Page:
Can UKIP make big breakthrough in local election push?

  • 19 April 2013
  • From the section England
Nigel Farage and UKIP activists in Carlisle
Image caption UKIP leader Nigel Farage visited Carlisle to push for Cumbrian votes

They've become a force in European elections, and have been getting decent poll ratings for some time.

But in May's local elections UKIP would love to make the kind of breakthrough that could bury accusations it's a single-issue party.

And judging by weight of candidates, it's certainly putting in the effort.

Potential councillors

UKIP has never fielded as many potential councillors, and it's pushing in places where its presence has been limited in the past.

Four years ago, the party only managed to field four candidates in Cumbria.

Now it has selected 52 to fight for seats on the county council - fewer than Labour and the Conservatives but more than the Liberal Democrats.

The local party in Carlisle alone says it has seen a 42% rise in membership.

Michael Owen, the local chair, believes that reflects dissatisfaction with the established parties.

He said: "Certainly we already have recruited some disillusioned Conservatives, and I believe we'll be seeing a lot more who are fed up with the current leadership.

"But I'm also very hopeful that we will continue to recruit people from other parties, and people who've never been politically active before.

"It really is time for a change. We have a full local manifesto and it is fully costed."

UKIP surge

The Conservatives are currently the largest party on the council, and perhaps have most to fear from a UKIP surge.

But their deputy leader Councillor James Airey believes his party needs to campaign on its record.

He said: "I'm not worried but we mustn't underestimate UKIP. They've done well to find 52 candidates.

Image caption Voters go to the polls on May 2

"But the message to my candidates and council colleagues is to get out there and campaign on local issues, on the issues they've worked hard on.

"This is a Cumbrian election, not a national election, and so we'll be fighting on our record of the last four years, and telling people what we can offer in the next four."

UKIP though will also pose a challenge for the Lib Dems, as it seems to have replaced them as the catch-all protest party.

But their group leader Councillor Ian Stewart believes they don't provide a viable alternative.

He said: "We're perfectly capable of shaking up Cumbria County Council. A vote for the Lib Dems is about listening to people and being more local.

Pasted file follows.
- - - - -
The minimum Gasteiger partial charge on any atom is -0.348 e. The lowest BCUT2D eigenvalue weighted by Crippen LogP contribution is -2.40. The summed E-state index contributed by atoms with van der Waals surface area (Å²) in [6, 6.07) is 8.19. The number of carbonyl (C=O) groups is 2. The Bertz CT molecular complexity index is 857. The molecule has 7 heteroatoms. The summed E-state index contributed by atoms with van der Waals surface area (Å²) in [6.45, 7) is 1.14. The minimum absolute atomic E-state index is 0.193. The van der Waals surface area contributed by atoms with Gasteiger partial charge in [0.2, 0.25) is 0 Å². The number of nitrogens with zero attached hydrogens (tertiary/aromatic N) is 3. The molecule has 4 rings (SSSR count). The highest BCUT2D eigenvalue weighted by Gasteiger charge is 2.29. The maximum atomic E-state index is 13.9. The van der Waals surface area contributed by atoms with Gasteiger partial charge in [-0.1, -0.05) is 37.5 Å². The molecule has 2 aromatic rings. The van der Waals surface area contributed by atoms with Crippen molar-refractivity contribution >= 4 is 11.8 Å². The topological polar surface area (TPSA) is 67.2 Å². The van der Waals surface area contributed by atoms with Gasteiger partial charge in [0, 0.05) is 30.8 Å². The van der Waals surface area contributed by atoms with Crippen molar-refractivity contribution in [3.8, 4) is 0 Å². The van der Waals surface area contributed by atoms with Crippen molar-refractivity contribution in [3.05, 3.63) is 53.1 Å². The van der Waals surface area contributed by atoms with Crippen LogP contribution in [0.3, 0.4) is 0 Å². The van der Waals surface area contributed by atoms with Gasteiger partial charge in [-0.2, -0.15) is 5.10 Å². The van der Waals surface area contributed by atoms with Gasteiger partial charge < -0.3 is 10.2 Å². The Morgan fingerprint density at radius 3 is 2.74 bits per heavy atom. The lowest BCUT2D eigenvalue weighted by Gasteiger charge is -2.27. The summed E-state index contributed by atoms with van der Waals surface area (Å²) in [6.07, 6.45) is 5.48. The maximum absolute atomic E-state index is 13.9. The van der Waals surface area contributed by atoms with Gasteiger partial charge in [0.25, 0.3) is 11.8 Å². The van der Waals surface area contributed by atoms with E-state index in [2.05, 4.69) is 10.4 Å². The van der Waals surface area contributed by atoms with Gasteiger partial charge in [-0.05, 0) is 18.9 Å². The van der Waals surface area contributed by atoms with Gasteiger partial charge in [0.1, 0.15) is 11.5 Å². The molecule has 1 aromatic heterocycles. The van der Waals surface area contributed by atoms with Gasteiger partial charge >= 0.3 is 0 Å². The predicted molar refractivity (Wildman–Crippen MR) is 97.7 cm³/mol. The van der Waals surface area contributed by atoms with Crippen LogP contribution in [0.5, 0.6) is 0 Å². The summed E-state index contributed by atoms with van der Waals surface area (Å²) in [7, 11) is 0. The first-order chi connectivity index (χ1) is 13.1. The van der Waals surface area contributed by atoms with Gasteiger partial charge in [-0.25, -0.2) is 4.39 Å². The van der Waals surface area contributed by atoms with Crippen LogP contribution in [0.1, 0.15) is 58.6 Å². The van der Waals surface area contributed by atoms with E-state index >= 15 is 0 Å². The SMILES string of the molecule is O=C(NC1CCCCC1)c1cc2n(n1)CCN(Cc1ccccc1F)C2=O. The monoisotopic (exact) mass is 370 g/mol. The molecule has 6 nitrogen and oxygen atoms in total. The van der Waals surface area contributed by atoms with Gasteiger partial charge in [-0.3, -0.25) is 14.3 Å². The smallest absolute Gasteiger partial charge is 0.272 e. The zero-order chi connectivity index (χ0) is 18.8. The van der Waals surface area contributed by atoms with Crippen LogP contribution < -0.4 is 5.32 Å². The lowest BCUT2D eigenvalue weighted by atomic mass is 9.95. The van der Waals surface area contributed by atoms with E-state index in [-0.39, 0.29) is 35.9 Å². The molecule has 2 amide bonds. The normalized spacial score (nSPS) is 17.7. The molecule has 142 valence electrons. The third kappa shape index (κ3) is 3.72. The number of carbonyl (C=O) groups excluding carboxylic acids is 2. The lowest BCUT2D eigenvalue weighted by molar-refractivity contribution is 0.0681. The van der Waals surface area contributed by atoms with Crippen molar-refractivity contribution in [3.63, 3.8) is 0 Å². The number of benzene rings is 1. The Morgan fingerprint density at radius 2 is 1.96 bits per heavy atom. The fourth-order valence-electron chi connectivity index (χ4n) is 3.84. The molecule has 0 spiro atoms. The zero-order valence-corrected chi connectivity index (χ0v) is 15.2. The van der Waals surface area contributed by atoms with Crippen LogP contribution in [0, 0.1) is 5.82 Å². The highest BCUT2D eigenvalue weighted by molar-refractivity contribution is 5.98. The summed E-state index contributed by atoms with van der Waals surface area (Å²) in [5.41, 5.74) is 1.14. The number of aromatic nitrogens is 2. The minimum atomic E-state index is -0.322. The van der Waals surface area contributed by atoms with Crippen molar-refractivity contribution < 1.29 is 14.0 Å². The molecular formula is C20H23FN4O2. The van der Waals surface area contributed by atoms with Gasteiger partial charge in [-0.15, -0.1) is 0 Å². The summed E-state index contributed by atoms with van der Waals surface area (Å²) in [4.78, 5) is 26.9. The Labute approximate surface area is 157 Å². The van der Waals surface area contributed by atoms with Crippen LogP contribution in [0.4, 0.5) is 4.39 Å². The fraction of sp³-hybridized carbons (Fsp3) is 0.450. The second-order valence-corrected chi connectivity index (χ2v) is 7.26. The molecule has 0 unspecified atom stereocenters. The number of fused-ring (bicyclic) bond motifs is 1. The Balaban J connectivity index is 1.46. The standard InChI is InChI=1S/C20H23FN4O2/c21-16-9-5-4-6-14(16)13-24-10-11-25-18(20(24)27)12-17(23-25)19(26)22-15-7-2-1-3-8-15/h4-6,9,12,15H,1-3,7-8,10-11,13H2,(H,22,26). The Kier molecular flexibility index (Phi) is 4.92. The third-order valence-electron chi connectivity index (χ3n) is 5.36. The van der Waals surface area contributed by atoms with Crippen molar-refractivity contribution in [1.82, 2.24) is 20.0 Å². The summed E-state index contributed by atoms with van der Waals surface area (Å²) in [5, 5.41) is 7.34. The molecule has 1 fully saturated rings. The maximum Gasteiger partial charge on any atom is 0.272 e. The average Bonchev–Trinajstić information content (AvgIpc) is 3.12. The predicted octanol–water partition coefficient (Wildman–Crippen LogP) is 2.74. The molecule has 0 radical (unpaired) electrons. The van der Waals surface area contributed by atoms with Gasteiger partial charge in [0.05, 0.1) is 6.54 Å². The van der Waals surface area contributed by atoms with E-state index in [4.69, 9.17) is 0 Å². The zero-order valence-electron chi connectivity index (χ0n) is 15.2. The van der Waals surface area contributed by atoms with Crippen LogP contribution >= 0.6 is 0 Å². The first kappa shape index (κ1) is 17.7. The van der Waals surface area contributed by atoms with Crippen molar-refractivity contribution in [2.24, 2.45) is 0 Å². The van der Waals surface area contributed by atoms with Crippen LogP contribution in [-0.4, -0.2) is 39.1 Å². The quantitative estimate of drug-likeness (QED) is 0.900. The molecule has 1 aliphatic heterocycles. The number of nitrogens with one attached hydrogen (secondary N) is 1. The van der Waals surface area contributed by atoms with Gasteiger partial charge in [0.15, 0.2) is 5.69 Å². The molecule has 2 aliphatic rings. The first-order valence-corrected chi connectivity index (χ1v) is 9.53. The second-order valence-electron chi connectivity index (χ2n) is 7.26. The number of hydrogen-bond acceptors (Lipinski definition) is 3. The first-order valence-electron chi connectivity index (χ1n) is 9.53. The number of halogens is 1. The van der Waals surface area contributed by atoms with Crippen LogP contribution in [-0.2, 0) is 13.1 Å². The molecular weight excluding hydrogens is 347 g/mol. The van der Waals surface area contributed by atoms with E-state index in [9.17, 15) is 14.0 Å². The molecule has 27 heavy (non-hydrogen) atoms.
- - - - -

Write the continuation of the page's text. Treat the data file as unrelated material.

"I've listened to some of the things UKIP have said, and I think people need to be careful.

"If you look at what they have to offer, they want to introduce massive cuts and take us back to 1974 spending levels.

"I think the people of Cumbria would find that totally unacceptable."

Taken seriously

Labour of course may stand to benefit if UKIP does takes votes from the Conservatives. But as leader Nigel Farage has said he wants to poach their voters too, they're not dismissing the threat.

Group leader Councillor Stewart Young said: "Clearly they have to be taken seriously. They seem to have a bit of money behind them.

"My assessment is they will take votes from all parties because they are a repository for protest votes, but they are more likely to attract the right wing of the Conservative electorate.

"But with Labour you can trust us to protect vital front line services and the most vulnerable and do the best for the whole Cumbrian community."

Cumbrian voters will have other choices too. More than 30 Greens are standing, as are 18 independents.

The BNP and the Trade Union and Socialist Alliance also both have a handful of candidates.

But UKIP believes it can offer more than just protest, and perhaps it's testament to the party's rise that the more established parties are looking to address that threat.

Image caption UKIP could pose problems for the Conservatives in marginal seats like Carlisle

Marginal seats

It's unlikely the party will win a host of seats in Cumbria this time, but at a time when some of the other parties are struggling to attract members, its growth is a sign that something's happening.

And I suspect there is a longer game. UKIP knows that hard work on the ground may lead to gains at next year's European elections.

Beyond that it may also worry Conservative MPs in marginal seats.

In Cumbria, just a few thousand UKIP defectors could cost the Tories the vital Carlisle constituency.

The big breakthrough may not be here yet, but UKIP are undoubtedly posing a new problem for the older parties.

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